In the last instalment (Blockchain for Beginners), I looked at what the blockchain is. It's still new, and the building blocks of ledger and smart contracts are still being created, but here are a few potential commercial applications of the technology that are being imagined. All of these are part of the internet of value, where value is transferred between devices.

Imagine a smart building interacting with an Airbnb type service. At the point you agree to rent an apartment, a smart contract is created. When you first open the front door, the first element of payment is transferred. When you use the Nespresso machine, another fee is processed. When you use Netflix, or take a bottle of Prosecco from the fridge, or use the hottub, or access any one of the optional value add services, incremental fees are created. When you leave at the end, the contract is marked as complete. When the feedback is left, it’s automatically validated against the stay.

In smart cars, imagine a “super Uber” for car hire with the personalised insurance, actual petrol consumption, tolls passed, fines incurred, and optional entertainment services, all creating and update the contract and automatically making the associated financial transfers. Or even a smart car share where value passes based on actual usage.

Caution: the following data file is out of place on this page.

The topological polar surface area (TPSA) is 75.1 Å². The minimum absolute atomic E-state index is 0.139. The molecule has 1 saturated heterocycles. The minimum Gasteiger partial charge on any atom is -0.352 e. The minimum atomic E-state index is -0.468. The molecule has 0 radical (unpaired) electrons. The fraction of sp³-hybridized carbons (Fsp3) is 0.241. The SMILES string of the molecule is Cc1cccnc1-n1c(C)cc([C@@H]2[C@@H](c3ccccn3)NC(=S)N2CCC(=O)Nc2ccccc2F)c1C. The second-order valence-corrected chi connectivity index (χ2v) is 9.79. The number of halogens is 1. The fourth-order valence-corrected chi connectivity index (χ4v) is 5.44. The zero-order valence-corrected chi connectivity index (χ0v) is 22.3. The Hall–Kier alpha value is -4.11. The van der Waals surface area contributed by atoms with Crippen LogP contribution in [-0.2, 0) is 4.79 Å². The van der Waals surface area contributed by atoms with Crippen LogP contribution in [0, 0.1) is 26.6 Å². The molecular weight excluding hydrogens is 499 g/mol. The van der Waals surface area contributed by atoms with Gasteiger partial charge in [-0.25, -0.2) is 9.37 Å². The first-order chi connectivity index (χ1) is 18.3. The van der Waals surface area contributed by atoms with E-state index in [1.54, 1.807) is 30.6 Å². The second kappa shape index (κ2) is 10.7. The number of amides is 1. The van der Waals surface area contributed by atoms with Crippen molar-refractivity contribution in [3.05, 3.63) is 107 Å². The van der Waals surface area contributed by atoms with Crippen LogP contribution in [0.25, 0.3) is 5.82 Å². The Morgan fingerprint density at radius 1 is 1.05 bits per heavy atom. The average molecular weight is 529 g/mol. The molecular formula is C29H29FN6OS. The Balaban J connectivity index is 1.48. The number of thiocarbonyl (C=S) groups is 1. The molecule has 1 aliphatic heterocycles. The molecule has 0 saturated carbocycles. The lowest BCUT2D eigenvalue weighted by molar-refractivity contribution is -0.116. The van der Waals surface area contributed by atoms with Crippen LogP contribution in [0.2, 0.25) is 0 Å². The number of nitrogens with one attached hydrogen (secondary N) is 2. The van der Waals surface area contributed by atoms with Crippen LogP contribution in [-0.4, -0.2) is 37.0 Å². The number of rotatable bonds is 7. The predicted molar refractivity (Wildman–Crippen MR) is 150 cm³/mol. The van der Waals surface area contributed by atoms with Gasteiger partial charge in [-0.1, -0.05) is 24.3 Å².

Distributed power grids, where I can sell my excess solar generation to my neighbour when it’s sunny and I have excess at a pre-agreed unit price. This is being launched now.

Digitally authenticated cultural products, such as art or books – once it’s scanned to authenticate your identity as the owner, you can be inducted into a closed community of other readers or dialogue directly with the author. Along these lines, there are examples of pieces of art being split into fractions, and individuals owning 1/10th of the work, or limited digital editions – these can be traded, but all the time creating a digital record proving provenance. There’s also an example of music embedding a digital identity that tracks on the blockchain where it has been used, and triggers a payment against it’s digital contract – eg if it’s played on a radio station or used in a film or commercial, it automatically sends the payment to the artist. (See for more examples).

When considering large capital items, such as airplanes or even cars, being able to see the true & detailed history, including incidents, service intervals and the parts used, can all have a material impact on the value a new purchaser may be willing to pay.

A significant blockchain initiative that everis are involved in is the settlement of international payments between member banks, which reduces the time taken from 3 to 10 days down to almost instantaneous. This initiative also includes Treasury services where capital is moved within different locations globally, helping support a better overall liquidity management process in real time within the same bank. 

Central banks like blockchain too, as they can oversee and audit transactions in potetnailly real-time between banks where they are part of an agreed eco-system. The FCA are currently trialling different use cases. Everis are the second largest contributor to the Interledger (ILP) protocol which is expected to become the standard that will allow blockchains to interact with both other blockchains and also non DLT (distributed ledger technology) ledgers - a critical step forward in interoperability.